Similar to John McCain, as soon as the financial crisis hit, Dennis Shulman's chances seemed to dwindle. Representative Scott Garrett performed better, in a more hostile environment, because he actually represented the views of the vast majority of our District at a critical juncture. On whether or not the bailout should happen, Garrett was in his element in opposing it.
With a staff that kept him in front of the cameras, Garrett went from the obscure Northeast Congressman voting against the Voting Rights Act and extensions of unemployment benefits, to a leader speaking to the American people. The American people were with him in opposing the bailout, and obviously so was the District.
Now, we get to find out what Garrett's made of, and what kind of Representative we actually have.
In the past, Garrett has been excessively partisan and hyper-critical of bi-partisanship. He's also wasted a lot of time proposing going-nowhere legislation. And let's not forget all of the misrepresenting the facts on issues, which has led to open ridicule within the press and on the House floor. This has made it difficult for us as a District to have a voice that is listened to on the Hill; whether we needed AMT relief or transit funds.
The bailout debate has likely changed that; and as odd as it is to write this about someone who was in the bottom 5.5% of influence a short time ago, Garrett seems to have political capital.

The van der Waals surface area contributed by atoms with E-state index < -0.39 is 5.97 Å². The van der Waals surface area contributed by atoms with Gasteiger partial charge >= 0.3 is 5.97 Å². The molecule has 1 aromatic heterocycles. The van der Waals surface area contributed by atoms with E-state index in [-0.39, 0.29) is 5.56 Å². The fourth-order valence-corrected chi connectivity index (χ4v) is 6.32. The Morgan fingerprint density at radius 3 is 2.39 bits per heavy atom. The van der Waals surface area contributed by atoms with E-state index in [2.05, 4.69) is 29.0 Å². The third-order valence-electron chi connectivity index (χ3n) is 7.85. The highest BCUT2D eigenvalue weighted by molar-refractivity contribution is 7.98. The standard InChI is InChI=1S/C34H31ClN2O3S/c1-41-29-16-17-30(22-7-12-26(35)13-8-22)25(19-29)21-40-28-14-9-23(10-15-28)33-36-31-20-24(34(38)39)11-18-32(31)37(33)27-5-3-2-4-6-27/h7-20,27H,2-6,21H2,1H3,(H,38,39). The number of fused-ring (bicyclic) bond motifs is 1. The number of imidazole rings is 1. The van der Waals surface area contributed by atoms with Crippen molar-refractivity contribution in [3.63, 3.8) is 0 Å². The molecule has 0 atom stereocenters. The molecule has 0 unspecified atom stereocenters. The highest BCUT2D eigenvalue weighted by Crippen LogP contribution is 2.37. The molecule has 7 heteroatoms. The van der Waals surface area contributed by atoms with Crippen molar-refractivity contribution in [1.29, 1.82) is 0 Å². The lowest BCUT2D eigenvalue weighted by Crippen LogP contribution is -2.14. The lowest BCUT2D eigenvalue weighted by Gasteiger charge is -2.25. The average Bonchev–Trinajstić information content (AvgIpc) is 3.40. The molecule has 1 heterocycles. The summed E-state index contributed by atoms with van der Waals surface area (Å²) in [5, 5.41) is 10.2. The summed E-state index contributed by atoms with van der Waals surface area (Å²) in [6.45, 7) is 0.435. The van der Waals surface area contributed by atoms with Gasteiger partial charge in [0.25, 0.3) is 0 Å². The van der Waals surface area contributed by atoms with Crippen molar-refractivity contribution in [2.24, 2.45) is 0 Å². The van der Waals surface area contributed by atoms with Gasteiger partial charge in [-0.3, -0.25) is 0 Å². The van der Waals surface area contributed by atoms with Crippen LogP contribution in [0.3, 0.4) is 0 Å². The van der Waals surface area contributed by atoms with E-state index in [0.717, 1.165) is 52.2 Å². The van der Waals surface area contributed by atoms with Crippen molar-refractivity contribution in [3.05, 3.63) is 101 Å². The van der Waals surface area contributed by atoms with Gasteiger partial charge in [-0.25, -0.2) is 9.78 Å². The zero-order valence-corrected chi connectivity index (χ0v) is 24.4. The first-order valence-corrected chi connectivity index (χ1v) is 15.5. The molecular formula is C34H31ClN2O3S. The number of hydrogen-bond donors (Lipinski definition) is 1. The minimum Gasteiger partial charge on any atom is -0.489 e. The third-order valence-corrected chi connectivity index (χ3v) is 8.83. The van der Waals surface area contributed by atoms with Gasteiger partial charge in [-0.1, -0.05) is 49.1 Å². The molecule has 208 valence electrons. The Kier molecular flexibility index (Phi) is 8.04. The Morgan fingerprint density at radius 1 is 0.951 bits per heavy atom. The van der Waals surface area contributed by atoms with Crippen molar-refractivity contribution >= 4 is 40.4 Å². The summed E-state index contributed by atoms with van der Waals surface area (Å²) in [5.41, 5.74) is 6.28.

How long that lasts will depend on Garrett and Garrett alone.
In essence, Garrett needs to return to Washington and make the decision as to whether he is going to play well with others. Garrett has the potential to be the leading conservative voice on the Hill, however, there's a pragmatic way to do that and an ideological one. Does he work toward sensible fiscal conservative principles in bills? Or does he do what he's always done?
Here's an example: small business programs and tax cuts. In the past, Garrett's voted against them based on ideology. If his goal is to reduce government, and actually achieve it instead of talking about it, programs which create jobs are important. Such programs and tax cuts reduce government by reducing the unemployed, medicaid, government housing, and welfare rolls. Garrett should be voting for them pragmatically.
Make no mistake, there are going to be a lot of no votes from Garrett in the next two years. That said, I'm optimistic Garrett will realize the opportunity he has, and take our District's vote in the House from an afterthought in the legislative process to one of prominence.
Granted, this may seem too optimistic to most of you, but a year and half ago I was optimistic about having an Obama vs. McCain Presidential race. Every now and again, you get what you hope for. Either way, I'm wildly curious to see how the next few months pan out.